Dyeing with Food Coloring


It is with great nail-biting nervousness that I write this post. When I do something I can never do it small and that goes for this blog as well as everything else I take on.

I have been very busy at work creating a new blog at my own address. This will be my last post at this current blog. Today I am moving all the previous posts, pictures, etc., etc. over to my new blog. I plan on keeping this here blog open for a few more days (weeks?) as I finish cleaning it all up and moving things around. All postings from this moment forward will be done at the new blog.

So, where exactly is this new blog? It can be found at here. Please keep in mind that this website is still very much a baby and I still have a lot of work to do before it is up to my satisfaction.

Thanks to everyone who has read this blog and left me just kind and encouraging comments. I look forward to seeing you at my new home.

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Dip dyed diaper soaker

I thought I would post a couple pictures of some of my finished diaper soakers that I knitted. Both were also hand-dyed by me. 🙂 I dyed them both with Wilton’s food coloring. The purple one I dip dyed and the other one I kettle dyed. The kettle dyed one was a lot of fun because you can be as random as you want to be. I really winged that one too and it turned out pretty nice I think. I made them both from the Flirty Skirky and Undersoaker pattern found at Little Turtle Knits.Kettle dyed diaper soaker

To kettle dye the yarn for one of the soakers I first started with yarn that I had soaked in water with a splash of vinegar for a few hours. I then added it to my empty dye pot. How you place the yarn in the pot will effect the resulting pattern as well as where you place the dye. To the pot, I then added some water to just cover the yarn. You don’t want to fill it too full of water because when you add your dye you will have more control over where it goes. Slowly heat the yarn and water to just below a simmer. As the yarn and water are heating up dissolve about 1/4-1/2 teaspoon of food coloring gel in a cup with boiling water. Once the water and yarn are warm enough, slowly add one color of dye to an area of yarn. I like to use a turkey baster to apply the dye because it gives me more control over where the dye goes. Let the yarn stay just below a simmer in the pot until the dye has exhausted. You will know this has happened when the water turns clear. This means the yarn has absorbed all of the dye. Once the dye has exhausted you can add another color and not worry about the two dyes blending. Continue as described above until you have completed your yarn. Once dyeing is complete let the yarn cool completely and then rinse in warm soapy water. Have fun!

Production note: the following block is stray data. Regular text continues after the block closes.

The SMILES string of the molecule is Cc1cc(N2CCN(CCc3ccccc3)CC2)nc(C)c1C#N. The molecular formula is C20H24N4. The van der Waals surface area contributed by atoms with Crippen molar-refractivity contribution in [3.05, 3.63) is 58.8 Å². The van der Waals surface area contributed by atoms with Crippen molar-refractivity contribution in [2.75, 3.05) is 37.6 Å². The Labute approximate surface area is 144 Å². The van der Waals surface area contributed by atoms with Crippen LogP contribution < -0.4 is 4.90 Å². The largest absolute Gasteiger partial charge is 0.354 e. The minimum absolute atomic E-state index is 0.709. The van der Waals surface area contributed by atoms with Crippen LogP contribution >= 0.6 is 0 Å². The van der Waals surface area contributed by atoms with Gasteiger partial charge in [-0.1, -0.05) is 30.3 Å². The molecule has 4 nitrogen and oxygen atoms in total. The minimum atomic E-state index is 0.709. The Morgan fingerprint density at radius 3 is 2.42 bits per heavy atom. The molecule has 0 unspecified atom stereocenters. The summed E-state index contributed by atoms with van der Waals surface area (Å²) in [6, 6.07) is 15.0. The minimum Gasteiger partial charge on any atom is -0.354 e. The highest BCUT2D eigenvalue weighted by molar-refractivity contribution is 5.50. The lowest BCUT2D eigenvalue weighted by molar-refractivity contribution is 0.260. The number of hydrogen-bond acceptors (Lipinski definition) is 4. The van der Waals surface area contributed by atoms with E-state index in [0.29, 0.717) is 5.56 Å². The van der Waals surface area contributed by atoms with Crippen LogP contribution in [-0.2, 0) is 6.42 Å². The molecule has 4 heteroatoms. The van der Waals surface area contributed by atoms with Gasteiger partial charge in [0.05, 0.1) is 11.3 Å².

yarn dyed food coloring  In my last post, Disaster Yarn Saved, I mentioned that there was dye left over in the pot and I had dyed some yarn with it and was waiting for it to dry. Well, it is dry now and I re-skeined it and it is Beautiful! I really can’t believe I got such a nice color using only the food coloring gel. The only problem is don’t try to ask me to do it again! I just went for it and did a little of this and a little of that. To give a general run down this is what I did:

To begin I soaked one skein of Cascade 220 yarn in water with a splash of vinegar for several hours. I then added this to the pot of leftover dye that I heated to just below a simmer. I dipped in one section of the skein of yarn first and held it there for a few minutes. When I pulled it out it was too turquoise for me so I mixed up a very small dollop of purple food coloring paste with boiling water and added it to the dye bath. I then re-dipped the previous section. Then I mixed up another small dollop of food coloring this time in pink and once again added it to the pot. After mixing in the pink, I dipped the other end of the skein (which had not been dyed yet) into the pot. I then kind of eyeballed it from there and would dip the different ends of skein back and forth into the dye. Once I was satisified with the way it looked I left it to cool completely before rinsing it well. I am so pleased with the results of this one. And it amazes me too because I just winged it. This just goes to show you it really isn’t that difficult to dye yarn using food coloring so don’t be afraid to jump in and try it!